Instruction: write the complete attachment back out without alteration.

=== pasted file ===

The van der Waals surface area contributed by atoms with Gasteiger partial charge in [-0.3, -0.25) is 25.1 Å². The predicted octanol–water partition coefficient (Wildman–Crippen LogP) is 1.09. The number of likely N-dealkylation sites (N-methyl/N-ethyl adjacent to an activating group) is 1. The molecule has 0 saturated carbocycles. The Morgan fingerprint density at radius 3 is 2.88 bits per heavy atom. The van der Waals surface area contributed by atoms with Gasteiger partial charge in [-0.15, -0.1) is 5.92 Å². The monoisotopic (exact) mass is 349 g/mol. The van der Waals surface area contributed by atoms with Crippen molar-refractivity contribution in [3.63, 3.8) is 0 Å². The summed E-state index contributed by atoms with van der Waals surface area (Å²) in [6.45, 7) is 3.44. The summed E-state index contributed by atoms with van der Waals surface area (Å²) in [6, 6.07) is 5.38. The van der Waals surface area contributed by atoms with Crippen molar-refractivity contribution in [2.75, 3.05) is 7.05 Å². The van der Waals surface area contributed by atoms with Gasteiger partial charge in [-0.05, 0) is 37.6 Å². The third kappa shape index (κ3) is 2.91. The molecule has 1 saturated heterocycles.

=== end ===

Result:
The van der Waals surface area contributed by atoms with Gasteiger partial charge in [-0.3, -0.25) is 25.1 Å². The predicted octanol–water partition coefficient (Wildman–Crippen LogP) is 1.09. The number of likely N-dealkylation sites (N-methyl/N-ethyl adjacent to an activating group) is 1. The molecule has 0 saturated carbocycles. The Morgan fingerprint density at radius 3 is 2.88 bits per heavy atom. The van der Waals surface area contributed by atoms with Gasteiger partial charge in [-0.15, -0.1) is 5.92 Å². The monoisotopic (exact) mass is 349 g/mol. The van der Waals surface area contributed by atoms with Crippen molar-refractivity contribution in [3.63, 3.8) is 0 Å². The summed E-state index contributed by atoms with van der Waals surface area (Å²) in [6.45, 7) is 3.44. The summed E-state index contributed by atoms with van der Waals surface area (Å²) in [6, 6.07) is 5.38. The van der Waals surface area contributed by atoms with Crippen molar-refractivity contribution in [2.75, 3.05) is 7.05 Å². The van der Waals surface area contributed by atoms with Gasteiger partial charge in [-0.05, 0) is 37.6 Å². The third kappa shape index (κ3) is 2.91. The molecule has 1 saturated heterocycles.